[Federal Register: July 15, 2010 (Volume 75, Number 135)]
[Page 41229-41231]
From the Federal Register Online via GPO Access [wais.access.gpo.gov]



Fish and Wildlife Service

[FWS-R8-ES-2010-N139; 1112-0000-81440-F2

Endangered and Threatened Wildlife and Plants; Permit, San 
Bernardino County, CA

AGENCY: U.S. Fish and Wildlife Service, Interior.

ACTION: Notice of availability.


SUMMARY: We, the U.S. Fish and Wildlife Service (Service), have 
received an application from CJR General Partnership (applicant) for an 
incidental take permit under the Endangered Species Act of 1973, as 
amended (Act). We are considering issuing a permit that would authorize 
the applicant's take of the federally threatened desert tortoise 
(Gopherus agassizii) and State threatened Mohave ground squirrel 
(Xerospermophilus mohavensis) incidental to otherwise lawful activities 
that would result in the permanent loss of 120 acres of habitat for the 
species near Oro Grande in San Bernardino County California. We invite 
comments from the public on the application, which includes the AgCon 
Habitat Conservation Plan (HCP) that fully describes the proposed 
project and measures the applicant will undertake to minimize and 
mitigate anticipated take of the species. We also invite comments on 
our preliminary determination that the HCP qualifies as a ``low-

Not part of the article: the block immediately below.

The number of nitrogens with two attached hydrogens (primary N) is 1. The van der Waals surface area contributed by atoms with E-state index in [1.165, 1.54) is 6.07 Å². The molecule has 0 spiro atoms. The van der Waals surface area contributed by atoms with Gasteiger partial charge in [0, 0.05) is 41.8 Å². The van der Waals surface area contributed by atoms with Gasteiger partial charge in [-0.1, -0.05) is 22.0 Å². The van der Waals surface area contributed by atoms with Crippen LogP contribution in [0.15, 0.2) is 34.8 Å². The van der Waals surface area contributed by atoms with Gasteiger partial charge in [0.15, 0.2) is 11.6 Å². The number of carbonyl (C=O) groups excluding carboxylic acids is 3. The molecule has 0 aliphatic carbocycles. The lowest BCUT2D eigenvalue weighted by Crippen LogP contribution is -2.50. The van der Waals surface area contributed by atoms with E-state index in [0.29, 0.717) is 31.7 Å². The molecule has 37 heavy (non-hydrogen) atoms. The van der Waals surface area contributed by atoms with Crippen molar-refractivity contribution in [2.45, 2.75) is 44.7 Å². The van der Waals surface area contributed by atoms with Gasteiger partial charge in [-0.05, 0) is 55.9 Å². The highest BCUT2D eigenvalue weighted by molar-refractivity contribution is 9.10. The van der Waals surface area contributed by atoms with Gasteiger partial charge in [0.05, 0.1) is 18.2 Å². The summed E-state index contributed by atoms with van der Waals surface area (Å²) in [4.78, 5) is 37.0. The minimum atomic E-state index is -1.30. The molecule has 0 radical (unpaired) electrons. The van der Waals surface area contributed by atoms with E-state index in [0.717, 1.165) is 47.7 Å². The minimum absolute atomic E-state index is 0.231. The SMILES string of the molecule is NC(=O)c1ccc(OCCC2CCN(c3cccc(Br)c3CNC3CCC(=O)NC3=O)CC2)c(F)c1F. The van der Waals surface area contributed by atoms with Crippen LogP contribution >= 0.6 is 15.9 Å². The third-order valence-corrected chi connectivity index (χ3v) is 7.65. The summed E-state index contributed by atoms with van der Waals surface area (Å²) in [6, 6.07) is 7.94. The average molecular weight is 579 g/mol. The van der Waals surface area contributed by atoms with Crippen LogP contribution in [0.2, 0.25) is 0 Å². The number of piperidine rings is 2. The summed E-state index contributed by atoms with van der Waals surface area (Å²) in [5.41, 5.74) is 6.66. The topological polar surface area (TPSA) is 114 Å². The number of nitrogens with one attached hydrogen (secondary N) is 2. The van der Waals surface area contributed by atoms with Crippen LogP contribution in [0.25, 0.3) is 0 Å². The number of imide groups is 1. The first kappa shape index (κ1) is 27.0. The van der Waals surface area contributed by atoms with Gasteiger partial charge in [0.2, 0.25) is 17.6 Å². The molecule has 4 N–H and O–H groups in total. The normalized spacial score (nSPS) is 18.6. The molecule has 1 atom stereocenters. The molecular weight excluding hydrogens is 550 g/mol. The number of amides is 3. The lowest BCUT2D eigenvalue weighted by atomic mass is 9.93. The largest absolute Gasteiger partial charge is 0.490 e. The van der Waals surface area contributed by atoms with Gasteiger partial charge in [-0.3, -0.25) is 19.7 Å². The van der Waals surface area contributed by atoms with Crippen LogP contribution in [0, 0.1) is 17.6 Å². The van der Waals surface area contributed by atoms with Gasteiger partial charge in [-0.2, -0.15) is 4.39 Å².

effect'' plan, which is eligible for a categorical exclusion under the 
National Environmental Policy Act (NEPA) of 1969, as amended. We 
explain the basis for this determination in our draft Environmental 
Action Statement and associated Low-Effect Screening Form, both of 
which are also available for review.

[[Page 41230]]

DATES: To ensure consideration, please send your written comments by 
August 16, 2010.

ADDRESSES: You may download a copy of the permit application, HCP, and 
related documents on the Internet at http://www.fws.gov/ventura/, or 
you may request documents by U.S. mail or phone (see below). Please 
address written comments to Diane K. Noda, Field Supervisor, Ventura 
Fish and Wildlife Office, U.S. Fish and Wildlife Service, 2493 Portola 
Road, Suite B, Ventura, CA 93003. You may alternatively send comments 
by facsimile to (805) 644-3958.

FOR FURTHER INFORMATION CONTACT: Jen Lechuga, HCP Coordinator, at the 
Ventura address above or by telephone at (805) 644-1766, extension 224.



    The desert tortoise, Mojave population, was listed as threatened on 
April 2, 1990 (55 FR 12178). Section 9 of the Act (16 U.S.C. 1531 et 
seq.) and our implementing Federal regulations in the Code of Federal 
Regulations (CFR) at 50 CFR 17 prohibit the ``take'' of fish or 
wildlife species listed as endangered or threatened. Take of listed